[Dailydave] The Threshold of Hackiness

Ben Nagy ben at iagu.net
Thu Jan 3 03:02:50 EST 2013

On Thu, Jan 3, 2013 at 2:27 AM, Paul Johnston
<paul.johnston at pentest.co.uk> wrote:

> 1) Script kiddie - Uses public tools and exploits, but does not
> understand them, and cannot fix problems
> 2) Proficient hacker - Uses public tools and exploits, with full
> understanding; can tweak tools for unusual scenarios
> 3) Advanced persistent threat - Has a collection of zero day exploits,
> and is able to develop new exploits
> Now this gets interesting from a defensive point of view. You can stop 1
> and 2 using standard security best practices. But the standard defences
> break down when faced by an attacker with zero day exploits.

Usually I just let this kind of stuff blow past me on DD, but since I
am ranting on twitter now I may as well lower my standards.

There should be no difference at all in 'best practices' regarding
attackers armed with 'public' versus 0day exploits. None.

You can't even become aware of all the "public" exploits, let alone
patch fast enough to hope to eliminate all of those vulnerabilities.
Worse - we're not even considering unique systemic vulnerabilities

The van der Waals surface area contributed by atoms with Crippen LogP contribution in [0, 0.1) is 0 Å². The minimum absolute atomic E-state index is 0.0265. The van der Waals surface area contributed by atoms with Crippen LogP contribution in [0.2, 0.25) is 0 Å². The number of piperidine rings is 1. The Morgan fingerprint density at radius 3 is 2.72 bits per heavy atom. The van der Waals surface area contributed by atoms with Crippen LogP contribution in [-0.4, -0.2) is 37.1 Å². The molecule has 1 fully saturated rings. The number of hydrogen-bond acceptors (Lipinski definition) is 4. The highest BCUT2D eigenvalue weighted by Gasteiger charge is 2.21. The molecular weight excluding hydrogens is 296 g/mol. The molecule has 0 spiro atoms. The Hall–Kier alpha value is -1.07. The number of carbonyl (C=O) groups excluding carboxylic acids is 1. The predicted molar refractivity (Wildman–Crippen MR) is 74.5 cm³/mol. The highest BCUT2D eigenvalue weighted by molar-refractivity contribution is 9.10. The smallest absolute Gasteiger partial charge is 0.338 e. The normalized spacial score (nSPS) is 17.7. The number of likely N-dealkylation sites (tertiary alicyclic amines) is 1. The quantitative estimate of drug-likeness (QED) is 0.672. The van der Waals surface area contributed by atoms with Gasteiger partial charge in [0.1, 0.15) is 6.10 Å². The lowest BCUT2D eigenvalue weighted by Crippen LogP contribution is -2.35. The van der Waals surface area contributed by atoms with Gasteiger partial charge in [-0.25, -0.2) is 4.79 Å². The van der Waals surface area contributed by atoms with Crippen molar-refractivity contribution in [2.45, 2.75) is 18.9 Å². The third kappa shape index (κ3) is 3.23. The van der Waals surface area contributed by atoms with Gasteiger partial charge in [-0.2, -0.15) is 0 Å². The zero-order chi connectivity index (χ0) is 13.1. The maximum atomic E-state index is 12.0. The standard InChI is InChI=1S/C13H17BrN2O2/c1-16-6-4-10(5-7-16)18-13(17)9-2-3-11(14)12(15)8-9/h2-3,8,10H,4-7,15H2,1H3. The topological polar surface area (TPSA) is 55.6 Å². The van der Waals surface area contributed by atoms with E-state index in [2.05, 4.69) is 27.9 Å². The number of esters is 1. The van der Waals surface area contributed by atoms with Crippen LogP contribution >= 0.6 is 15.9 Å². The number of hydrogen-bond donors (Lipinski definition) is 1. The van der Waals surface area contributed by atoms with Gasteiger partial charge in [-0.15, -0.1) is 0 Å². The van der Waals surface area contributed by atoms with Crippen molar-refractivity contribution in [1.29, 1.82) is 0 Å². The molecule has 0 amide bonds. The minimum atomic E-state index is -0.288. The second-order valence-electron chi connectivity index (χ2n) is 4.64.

that you have introduced yourself (SQLi, logic / process flaws etc)
which don't appear in any exploit database. Even worse - users that
are stupid enough to run any fricking thing someone emails them. This
is why pretty much the only pentests that ever fail are ones where all
the amusing stuff has been scoped out; and that's even after you tell
your pentesters they can't use 0day because it's "cheating".

If your design is not predicated around the fact that you will be
(probably already are) owned at some point then it simply cannot be
considered best practice. Work out how to identify compromise, how to
recover from it and how to mitigate the damage that an individual
compromise can cause.

Or just lose, I'm fine either way.



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